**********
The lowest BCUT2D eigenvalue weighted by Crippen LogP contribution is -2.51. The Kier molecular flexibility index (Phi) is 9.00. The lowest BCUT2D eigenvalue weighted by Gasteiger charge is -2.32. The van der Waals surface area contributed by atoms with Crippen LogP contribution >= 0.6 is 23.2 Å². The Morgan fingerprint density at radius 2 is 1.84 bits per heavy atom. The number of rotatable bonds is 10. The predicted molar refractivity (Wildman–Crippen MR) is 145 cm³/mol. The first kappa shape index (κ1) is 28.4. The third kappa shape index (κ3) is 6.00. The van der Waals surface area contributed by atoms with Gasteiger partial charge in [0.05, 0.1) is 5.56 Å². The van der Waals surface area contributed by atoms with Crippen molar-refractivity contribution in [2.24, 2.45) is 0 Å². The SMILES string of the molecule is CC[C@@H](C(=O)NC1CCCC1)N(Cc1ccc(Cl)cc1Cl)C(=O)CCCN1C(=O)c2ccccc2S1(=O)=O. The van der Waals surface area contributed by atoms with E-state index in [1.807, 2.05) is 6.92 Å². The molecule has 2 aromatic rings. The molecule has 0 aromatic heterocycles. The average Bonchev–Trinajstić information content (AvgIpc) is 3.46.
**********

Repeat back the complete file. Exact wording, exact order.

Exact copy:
The lowest BCUT2D eigenvalue weighted by Crippen LogP contribution is -2.51. The Kier molecular flexibility index (Phi) is 9.00. The lowest BCUT2D eigenvalue weighted by Gasteiger charge is -2.32. The van der Waals surface area contributed by atoms with Crippen LogP contribution >= 0.6 is 23.2 Å². The Morgan fingerprint density at radius 2 is 1.84 bits per heavy atom. The number of rotatable bonds is 10. The predicted molar refractivity (Wildman–Crippen MR) is 145 cm³/mol. The first kappa shape index (κ1) is 28.4. The third kappa shape index (κ3) is 6.00. The van der Waals surface area contributed by atoms with Gasteiger partial charge in [0.05, 0.1) is 5.56 Å². The van der Waals surface area contributed by atoms with Crippen molar-refractivity contribution in [2.24, 2.45) is 0 Å². The SMILES string of the molecule is CC[C@@H](C(=O)NC1CCCC1)N(Cc1ccc(Cl)cc1Cl)C(=O)CCCN1C(=O)c2ccccc2S1(=O)=O. The van der Waals surface area contributed by atoms with E-state index in [1.807, 2.05) is 6.92 Å². The molecule has 2 aromatic rings. The molecule has 0 aromatic heterocycles. The average Bonchev–Trinajstić information content (AvgIpc) is 3.46.